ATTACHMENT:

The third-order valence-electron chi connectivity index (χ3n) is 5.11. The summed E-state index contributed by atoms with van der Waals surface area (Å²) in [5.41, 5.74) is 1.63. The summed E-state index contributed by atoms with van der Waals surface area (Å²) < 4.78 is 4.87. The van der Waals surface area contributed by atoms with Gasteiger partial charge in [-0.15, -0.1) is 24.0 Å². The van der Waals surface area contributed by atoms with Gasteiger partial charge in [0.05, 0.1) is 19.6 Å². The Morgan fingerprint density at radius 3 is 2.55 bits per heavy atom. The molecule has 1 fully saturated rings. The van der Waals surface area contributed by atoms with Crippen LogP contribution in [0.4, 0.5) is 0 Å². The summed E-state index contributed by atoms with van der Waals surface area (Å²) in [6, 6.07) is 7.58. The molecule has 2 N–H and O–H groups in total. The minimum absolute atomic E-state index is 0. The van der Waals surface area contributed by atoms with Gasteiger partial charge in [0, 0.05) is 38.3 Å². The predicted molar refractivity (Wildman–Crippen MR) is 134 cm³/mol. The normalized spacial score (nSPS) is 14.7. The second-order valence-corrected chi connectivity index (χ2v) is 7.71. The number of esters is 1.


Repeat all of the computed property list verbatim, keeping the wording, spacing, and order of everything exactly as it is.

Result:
The third-order valence-electron chi connectivity index (χ3n) is 5.11. The summed E-state index contributed by atoms with van der Waals surface area (Å²) in [5.41, 5.74) is 1.63. The summed E-state index contributed by atoms with van der Waals surface area (Å²) < 4.78 is 4.87. The van der Waals surface area contributed by atoms with Gasteiger partial charge in [-0.15, -0.1) is 24.0 Å². The van der Waals surface area contributed by atoms with Gasteiger partial charge in [0.05, 0.1) is 19.6 Å². The Morgan fingerprint density at radius 3 is 2.55 bits per heavy atom. The molecule has 1 fully saturated rings. The van der Waals surface area contributed by atoms with Crippen LogP contribution in [0.4, 0.5) is 0 Å². The summed E-state index contributed by atoms with van der Waals surface area (Å²) in [6, 6.07) is 7.58. The molecule has 2 N–H and O–H groups in total. The minimum absolute atomic E-state index is 0. The van der Waals surface area contributed by atoms with Gasteiger partial charge in [0, 0.05) is 38.3 Å². The predicted molar refractivity (Wildman–Crippen MR) is 134 cm³/mol. The normalized spacial score (nSPS) is 14.7. The second-order valence-corrected chi connectivity index (χ2v) is 7.71. The number of esters is 1.